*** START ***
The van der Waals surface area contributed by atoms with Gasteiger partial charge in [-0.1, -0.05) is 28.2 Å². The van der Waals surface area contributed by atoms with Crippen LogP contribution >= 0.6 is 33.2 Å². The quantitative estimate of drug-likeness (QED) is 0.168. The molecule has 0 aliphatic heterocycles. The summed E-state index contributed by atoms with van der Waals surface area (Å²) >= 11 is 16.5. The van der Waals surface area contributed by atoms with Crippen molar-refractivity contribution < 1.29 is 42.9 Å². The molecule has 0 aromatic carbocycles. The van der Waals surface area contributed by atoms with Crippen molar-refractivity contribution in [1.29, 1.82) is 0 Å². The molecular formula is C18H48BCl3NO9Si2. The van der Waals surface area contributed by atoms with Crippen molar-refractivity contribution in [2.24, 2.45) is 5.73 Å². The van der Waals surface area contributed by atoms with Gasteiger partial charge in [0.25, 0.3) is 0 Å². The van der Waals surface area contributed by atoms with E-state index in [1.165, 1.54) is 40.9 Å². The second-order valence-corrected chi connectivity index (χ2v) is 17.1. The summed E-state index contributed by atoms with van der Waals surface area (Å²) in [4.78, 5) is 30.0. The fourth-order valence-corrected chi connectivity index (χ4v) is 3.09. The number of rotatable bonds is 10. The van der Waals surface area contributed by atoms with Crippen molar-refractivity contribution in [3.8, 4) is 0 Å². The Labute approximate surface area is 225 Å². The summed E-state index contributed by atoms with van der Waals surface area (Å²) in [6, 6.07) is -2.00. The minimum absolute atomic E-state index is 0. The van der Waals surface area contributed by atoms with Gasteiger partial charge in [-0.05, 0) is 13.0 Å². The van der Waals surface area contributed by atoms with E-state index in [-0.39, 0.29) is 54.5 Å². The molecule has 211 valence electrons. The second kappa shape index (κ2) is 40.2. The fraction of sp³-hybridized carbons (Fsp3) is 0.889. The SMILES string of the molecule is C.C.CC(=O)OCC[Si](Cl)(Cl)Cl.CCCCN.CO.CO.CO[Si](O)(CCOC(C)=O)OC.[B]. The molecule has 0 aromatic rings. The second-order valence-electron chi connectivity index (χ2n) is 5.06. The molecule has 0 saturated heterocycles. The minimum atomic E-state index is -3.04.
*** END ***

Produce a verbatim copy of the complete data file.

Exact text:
The van der Waals surface area contributed by atoms with Gasteiger partial charge in [-0.1, -0.05) is 28.2 Å². The van der Waals surface area contributed by atoms with Crippen LogP contribution >= 0.6 is 33.2 Å². The quantitative estimate of drug-likeness (QED) is 0.168. The molecule has 0 aliphatic heterocycles. The summed E-state index contributed by atoms with van der Waals surface area (Å²) >= 11 is 16.5. The van der Waals surface area contributed by atoms with Crippen molar-refractivity contribution < 1.29 is 42.9 Å². The molecule has 0 aromatic carbocycles. The van der Waals surface area contributed by atoms with Crippen molar-refractivity contribution in [1.29, 1.82) is 0 Å². The molecular formula is C18H48BCl3NO9Si2. The van der Waals surface area contributed by atoms with Crippen molar-refractivity contribution in [2.24, 2.45) is 5.73 Å². The van der Waals surface area contributed by atoms with Gasteiger partial charge in [0.25, 0.3) is 0 Å². The van der Waals surface area contributed by atoms with E-state index in [1.165, 1.54) is 40.9 Å². The second-order valence-corrected chi connectivity index (χ2v) is 17.1. The summed E-state index contributed by atoms with van der Waals surface area (Å²) in [4.78, 5) is 30.0. The fourth-order valence-corrected chi connectivity index (χ4v) is 3.09. The number of rotatable bonds is 10. The van der Waals surface area contributed by atoms with Crippen molar-refractivity contribution in [3.8, 4) is 0 Å². The Labute approximate surface area is 225 Å². The summed E-state index contributed by atoms with van der Waals surface area (Å²) in [6, 6.07) is -2.00. The minimum absolute atomic E-state index is 0. The van der Waals surface area contributed by atoms with Gasteiger partial charge in [-0.05, 0) is 13.0 Å². The van der Waals surface area contributed by atoms with E-state index in [-0.39, 0.29) is 54.5 Å². The molecule has 211 valence electrons. The second kappa shape index (κ2) is 40.2. The fraction of sp³-hybridized carbons (Fsp3) is 0.889. The SMILES string of the molecule is C.C.CC(=O)OCC[Si](Cl)(Cl)Cl.CCCCN.CO.CO.CO[Si](O)(CCOC(C)=O)OC.[B]. The molecule has 0 aromatic rings. The second-order valence-electron chi connectivity index (χ2n) is 5.06. The molecule has 0 saturated heterocycles. The minimum atomic E-state index is -3.04.